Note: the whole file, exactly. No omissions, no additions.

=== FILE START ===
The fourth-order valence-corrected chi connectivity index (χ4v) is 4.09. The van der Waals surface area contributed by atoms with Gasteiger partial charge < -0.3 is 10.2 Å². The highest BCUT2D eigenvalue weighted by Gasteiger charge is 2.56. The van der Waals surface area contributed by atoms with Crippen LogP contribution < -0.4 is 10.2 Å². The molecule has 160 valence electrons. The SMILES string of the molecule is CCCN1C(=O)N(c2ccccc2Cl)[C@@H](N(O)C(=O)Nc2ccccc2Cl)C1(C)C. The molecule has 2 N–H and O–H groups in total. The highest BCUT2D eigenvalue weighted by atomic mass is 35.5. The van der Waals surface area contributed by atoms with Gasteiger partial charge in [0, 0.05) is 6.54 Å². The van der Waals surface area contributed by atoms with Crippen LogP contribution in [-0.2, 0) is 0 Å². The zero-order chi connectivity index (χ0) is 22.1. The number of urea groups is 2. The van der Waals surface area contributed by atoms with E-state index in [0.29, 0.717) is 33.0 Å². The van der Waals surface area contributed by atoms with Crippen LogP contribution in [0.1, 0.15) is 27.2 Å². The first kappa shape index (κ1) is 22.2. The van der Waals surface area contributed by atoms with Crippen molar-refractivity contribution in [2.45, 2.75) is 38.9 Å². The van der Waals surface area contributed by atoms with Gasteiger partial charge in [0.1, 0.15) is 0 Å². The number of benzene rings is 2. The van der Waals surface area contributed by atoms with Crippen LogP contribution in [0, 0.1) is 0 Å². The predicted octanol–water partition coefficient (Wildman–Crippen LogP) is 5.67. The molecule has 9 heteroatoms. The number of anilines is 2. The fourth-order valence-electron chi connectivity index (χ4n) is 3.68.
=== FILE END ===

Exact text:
The fourth-order valence-corrected chi connectivity index (χ4v) is 4.09. The van der Waals surface area contributed by atoms with Gasteiger partial charge < -0.3 is 10.2 Å². The highest BCUT2D eigenvalue weighted by Gasteiger charge is 2.56. The van der Waals surface area contributed by atoms with Crippen LogP contribution < -0.4 is 10.2 Å². The molecule has 160 valence electrons. The SMILES string of the molecule is CCCN1C(=O)N(c2ccccc2Cl)[C@@H](N(O)C(=O)Nc2ccccc2Cl)C1(C)C. The molecule has 2 N–H and O–H groups in total. The highest BCUT2D eigenvalue weighted by atomic mass is 35.5. The van der Waals surface area contributed by atoms with Gasteiger partial charge in [0, 0.05) is 6.54 Å². The van der Waals surface area contributed by atoms with Crippen LogP contribution in [-0.2, 0) is 0 Å². The zero-order chi connectivity index (χ0) is 22.1. The number of urea groups is 2. The van der Waals surface area contributed by atoms with E-state index in [0.29, 0.717) is 33.0 Å². The van der Waals surface area contributed by atoms with Crippen LogP contribution in [0.1, 0.15) is 27.2 Å². The first kappa shape index (κ1) is 22.2. The van der Waals surface area contributed by atoms with Crippen molar-refractivity contribution in [2.45, 2.75) is 38.9 Å². The van der Waals surface area contributed by atoms with Gasteiger partial charge in [0.1, 0.15) is 0 Å². The number of benzene rings is 2. The van der Waals surface area contributed by atoms with Crippen LogP contribution in [0, 0.1) is 0 Å². The predicted octanol–water partition coefficient (Wildman–Crippen LogP) is 5.67. The molecule has 9 heteroatoms. The number of anilines is 2. The fourth-order valence-electron chi connectivity index (χ4n) is 3.68.